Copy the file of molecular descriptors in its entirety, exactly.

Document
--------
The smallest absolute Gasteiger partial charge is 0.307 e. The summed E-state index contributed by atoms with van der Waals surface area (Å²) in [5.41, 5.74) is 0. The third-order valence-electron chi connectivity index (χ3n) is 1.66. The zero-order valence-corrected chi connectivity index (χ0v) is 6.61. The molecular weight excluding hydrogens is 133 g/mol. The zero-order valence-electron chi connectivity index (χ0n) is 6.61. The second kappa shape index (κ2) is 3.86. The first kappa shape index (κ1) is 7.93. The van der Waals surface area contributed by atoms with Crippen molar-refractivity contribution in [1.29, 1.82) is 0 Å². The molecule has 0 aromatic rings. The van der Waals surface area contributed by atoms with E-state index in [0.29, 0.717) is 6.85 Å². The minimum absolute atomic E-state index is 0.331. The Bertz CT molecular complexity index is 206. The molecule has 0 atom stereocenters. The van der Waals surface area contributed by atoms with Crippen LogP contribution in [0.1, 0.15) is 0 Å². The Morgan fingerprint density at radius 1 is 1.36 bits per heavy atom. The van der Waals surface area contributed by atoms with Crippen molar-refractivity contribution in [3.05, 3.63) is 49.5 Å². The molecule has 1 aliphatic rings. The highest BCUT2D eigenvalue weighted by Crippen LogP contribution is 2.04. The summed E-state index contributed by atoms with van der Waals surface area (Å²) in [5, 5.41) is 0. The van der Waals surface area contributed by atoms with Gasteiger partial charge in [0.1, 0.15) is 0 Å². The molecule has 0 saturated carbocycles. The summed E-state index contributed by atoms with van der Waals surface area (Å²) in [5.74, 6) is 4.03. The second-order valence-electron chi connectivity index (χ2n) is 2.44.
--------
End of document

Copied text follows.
The smallest absolute Gasteiger partial charge is 0.307 e. The summed E-state index contributed by atoms with van der Waals surface area (Å²) in [5.41, 5.74) is 0. The third-order valence-electron chi connectivity index (χ3n) is 1.66. The zero-order valence-corrected chi connectivity index (χ0v) is 6.61. The molecular weight excluding hydrogens is 133 g/mol. The zero-order valence-electron chi connectivity index (χ0n) is 6.61. The second kappa shape index (κ2) is 3.86. The first kappa shape index (κ1) is 7.93. The van der Waals surface area contributed by atoms with Crippen molar-refractivity contribution in [1.29, 1.82) is 0 Å². The molecule has 0 aromatic rings. The van der Waals surface area contributed by atoms with E-state index in [0.29, 0.717) is 6.85 Å². The minimum absolute atomic E-state index is 0.331. The Bertz CT molecular complexity index is 206. The molecule has 0 atom stereocenters. The van der Waals surface area contributed by atoms with Crippen LogP contribution in [0.1, 0.15) is 0 Å². The Morgan fingerprint density at radius 1 is 1.36 bits per heavy atom. The van der Waals surface area contributed by atoms with Crippen molar-refractivity contribution in [3.05, 3.63) is 49.5 Å². The molecule has 1 aliphatic rings. The highest BCUT2D eigenvalue weighted by Crippen LogP contribution is 2.04. The summed E-state index contributed by atoms with van der Waals surface area (Å²) in [5, 5.41) is 0. The van der Waals surface area contributed by atoms with Gasteiger partial charge in [0.1, 0.15) is 0 Å². The molecule has 0 saturated carbocycles. The summed E-state index contributed by atoms with van der Waals surface area (Å²) in [5.74, 6) is 4.03. The second-order valence-electron chi connectivity index (χ2n) is 2.44.